Treatment Guid

Hurry! Today is the Deadline to Tell the FDA What YOU Want Gluten-Free to Mean

Cleo Libonati Gluten Free Works

October 3 is the last chance to have a say on what “GLUTEN-FREE” should mean on food packaging labels.

Don’t miss this opportunity to be heard!

Here is the link to send in your comments on the proposed rule submit comments to the FDA.


Here are the 3 simple steps to get started:

  1. Under “submit a comment” button, check the “open for comment/submission” option,
  2. Enter docket number FDA-2005-N-0404 in the “keyword” space, then
  3. Select “Search.” This takes you to a new page for your comment.


On the Comment Page, do these 4 steps:


  • Press the “agency” button, select FDA
  • Under “document type,” check “proposed rule”
  • Scroll down to view the gluten-free docket
  • Select “make a comment”  this takes you to the easy comment page…you have 20 minutes to fill in the info.


Comment period closes at 11:59 pm EST.  Do it now!   For concise info straight from the FDA, go to their press release.


Our Stance:


1.  Gluten Free Works takes the position that “gluten-free” should mean zero (no) gluten. Therefore, the lowest level possible to test should be the standard. Australia uses 3 parts per million.


Fundamentally, celiac disease, before causing any other adverse effect, causes malabsorption.  This means before inflammatory damage to the small intestines develops, with or without gut symptoms, gluten can be causing nutritional deficiencies that can be debilitating and life threatening.


2.  No oats. Oats contain the gluten protein called avenin which has a toxic sequence proved to cause villous atrophy (intestinal damage) in susceptible persons. Research has demonstrated that some stains of oats cause a lesser reaction than other forms of gluten, but some strains can cause the same degree of inflammatory response as wheat. Until we can be certain who reacts and which strains cause a reaction, it is prudent not to include oats in the gluten-free diet.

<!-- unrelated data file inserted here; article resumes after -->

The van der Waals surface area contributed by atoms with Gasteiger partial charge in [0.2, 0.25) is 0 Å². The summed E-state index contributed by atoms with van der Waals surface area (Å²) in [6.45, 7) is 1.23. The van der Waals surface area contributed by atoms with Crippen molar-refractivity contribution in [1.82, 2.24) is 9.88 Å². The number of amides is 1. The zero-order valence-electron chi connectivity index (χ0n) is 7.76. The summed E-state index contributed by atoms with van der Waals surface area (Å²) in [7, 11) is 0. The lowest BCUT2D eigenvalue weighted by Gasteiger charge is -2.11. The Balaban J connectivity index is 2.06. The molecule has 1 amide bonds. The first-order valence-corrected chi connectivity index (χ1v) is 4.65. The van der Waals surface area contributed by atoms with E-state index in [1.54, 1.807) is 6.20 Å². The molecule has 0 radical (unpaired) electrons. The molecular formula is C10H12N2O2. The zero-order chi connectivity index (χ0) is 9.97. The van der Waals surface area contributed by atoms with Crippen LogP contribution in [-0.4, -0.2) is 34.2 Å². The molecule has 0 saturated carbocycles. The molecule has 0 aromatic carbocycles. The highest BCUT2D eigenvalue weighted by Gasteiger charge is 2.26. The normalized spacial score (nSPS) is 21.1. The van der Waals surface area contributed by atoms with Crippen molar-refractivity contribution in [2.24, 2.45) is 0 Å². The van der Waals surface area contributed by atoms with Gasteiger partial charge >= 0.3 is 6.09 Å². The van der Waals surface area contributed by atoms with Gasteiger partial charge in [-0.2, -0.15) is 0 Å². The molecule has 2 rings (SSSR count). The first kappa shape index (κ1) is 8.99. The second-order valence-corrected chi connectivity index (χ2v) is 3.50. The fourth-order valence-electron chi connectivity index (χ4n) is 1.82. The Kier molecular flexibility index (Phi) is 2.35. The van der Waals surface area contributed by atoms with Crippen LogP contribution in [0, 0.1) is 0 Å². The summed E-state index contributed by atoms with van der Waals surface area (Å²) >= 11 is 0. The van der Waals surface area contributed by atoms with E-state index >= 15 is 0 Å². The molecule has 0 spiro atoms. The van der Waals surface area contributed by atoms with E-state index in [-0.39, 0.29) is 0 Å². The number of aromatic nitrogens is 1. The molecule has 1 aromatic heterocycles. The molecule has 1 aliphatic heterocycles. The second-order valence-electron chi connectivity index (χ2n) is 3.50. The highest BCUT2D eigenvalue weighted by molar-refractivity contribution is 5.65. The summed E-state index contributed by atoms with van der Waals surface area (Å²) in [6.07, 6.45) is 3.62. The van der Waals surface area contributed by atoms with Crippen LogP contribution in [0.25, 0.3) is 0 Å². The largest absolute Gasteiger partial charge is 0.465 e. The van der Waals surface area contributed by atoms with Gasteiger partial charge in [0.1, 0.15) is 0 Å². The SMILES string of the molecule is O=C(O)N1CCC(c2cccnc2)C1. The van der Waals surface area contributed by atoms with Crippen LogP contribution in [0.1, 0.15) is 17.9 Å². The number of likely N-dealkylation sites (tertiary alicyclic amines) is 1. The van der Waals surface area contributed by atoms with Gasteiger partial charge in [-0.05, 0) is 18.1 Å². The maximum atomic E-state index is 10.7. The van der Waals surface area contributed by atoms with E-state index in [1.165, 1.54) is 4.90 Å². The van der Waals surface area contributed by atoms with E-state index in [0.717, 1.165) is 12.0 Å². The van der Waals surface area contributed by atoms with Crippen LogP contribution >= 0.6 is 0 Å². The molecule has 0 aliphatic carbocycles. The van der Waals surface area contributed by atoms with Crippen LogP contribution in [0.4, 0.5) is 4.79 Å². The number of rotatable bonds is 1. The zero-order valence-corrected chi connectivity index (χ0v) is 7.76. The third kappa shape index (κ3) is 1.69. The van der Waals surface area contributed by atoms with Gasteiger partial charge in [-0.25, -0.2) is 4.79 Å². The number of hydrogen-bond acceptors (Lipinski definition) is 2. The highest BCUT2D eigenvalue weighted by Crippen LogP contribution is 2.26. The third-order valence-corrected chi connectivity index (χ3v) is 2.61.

We know this by research results and from our personal experience and from many letters to us from people who cannot tolerate oats. While you may think you can tolerate oats because you have no digestive symptoms, only nutritional blood testing can verify that, in fact, you do or do not have malabsorption causing nutrient deficiencies.


Author Information: Cleo Libonati, RN, BSN
Cleo Libonati is a Co-Founder of Gluten Free Works, Inc.
She is the author of Recognizing Celiac Disease.
She can be reached by E-mail.


    About Cleo Libonati, RN, BSN

    Cleo Libonati, RN, BSN is CEO and co-Founder of Gluten Free Works, Inc. and She is the author and publisher of the highly recommended celiac disease reference guide, Recognizing Celiac Disease.

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